Sorry, Ive been here for a couple of weeks and this is the first time I've seen you.
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389. charliesurvivor
10:36 PM GMT on July 24, 2007
Charley04 survivor use another name,ive been using this name for two years,you might embarrass me
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383. HIEXPRESS
10:09 PM GMT on July 24, 2007
Posted By: IKE at 9:31 PM GMT on July 24, 2007.
I'm not a met...so don't take my word on it...but, I did stay at a Holiday Inn Express last night.

Thats my line...!
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382. charley04survivor
10:12 PM GMT on July 24, 2007
I know that is interesting...August 13, 2004 is the day Charley hit... I didn't even think of that.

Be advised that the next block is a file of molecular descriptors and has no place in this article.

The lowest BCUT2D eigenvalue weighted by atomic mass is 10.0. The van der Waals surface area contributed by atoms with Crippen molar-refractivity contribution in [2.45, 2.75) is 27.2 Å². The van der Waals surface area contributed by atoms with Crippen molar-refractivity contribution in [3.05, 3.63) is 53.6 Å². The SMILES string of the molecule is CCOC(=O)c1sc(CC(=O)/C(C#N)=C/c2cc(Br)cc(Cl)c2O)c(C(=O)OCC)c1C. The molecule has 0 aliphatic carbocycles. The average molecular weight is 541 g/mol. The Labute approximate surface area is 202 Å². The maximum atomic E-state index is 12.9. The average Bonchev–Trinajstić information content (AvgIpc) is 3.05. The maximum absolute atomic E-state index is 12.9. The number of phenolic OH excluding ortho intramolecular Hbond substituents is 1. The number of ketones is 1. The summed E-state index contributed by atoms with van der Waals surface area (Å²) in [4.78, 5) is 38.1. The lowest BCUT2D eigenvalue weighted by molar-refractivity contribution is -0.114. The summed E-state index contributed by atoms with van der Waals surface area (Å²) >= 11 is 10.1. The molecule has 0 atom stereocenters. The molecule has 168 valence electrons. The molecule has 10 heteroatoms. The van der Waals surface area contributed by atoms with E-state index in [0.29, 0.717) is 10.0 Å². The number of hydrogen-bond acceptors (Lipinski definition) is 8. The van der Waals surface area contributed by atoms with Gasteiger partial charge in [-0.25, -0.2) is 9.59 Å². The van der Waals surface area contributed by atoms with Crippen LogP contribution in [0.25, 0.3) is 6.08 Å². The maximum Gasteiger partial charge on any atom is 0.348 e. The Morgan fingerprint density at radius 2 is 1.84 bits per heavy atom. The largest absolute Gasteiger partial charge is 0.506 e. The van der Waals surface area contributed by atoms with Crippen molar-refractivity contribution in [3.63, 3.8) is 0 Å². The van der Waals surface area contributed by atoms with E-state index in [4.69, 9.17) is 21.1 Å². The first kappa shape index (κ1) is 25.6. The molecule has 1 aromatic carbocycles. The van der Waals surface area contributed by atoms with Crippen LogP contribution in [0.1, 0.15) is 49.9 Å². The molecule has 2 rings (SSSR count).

It said on the 13th...so I take that as the next 13th we get... scary!
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380. nolesjeff
9:49 PM GMT on July 24, 2007
Posted By: charley04survivor at 9:35 PM GMT on July 24, 2007.

Bad omen: I am eating Chinese for dinner...and my fortune cookie says the following: "Expect a great tempest on the 13th." Ut oh!
Interesting, 3 years ago on that date, YOUR NAME
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378. RL3AO
4:47 PM CDT on July 24, 2007
Dalila is certainly getting better organized
377. SAINTHURRIFAN
9:42 PM GMT on July 24, 2007
there is nothing in the central atl but itcz and dust shear and dust for wave in africa middle of aug things should heat up i think storm w nailed it remember no tropical formation expected next 48 hours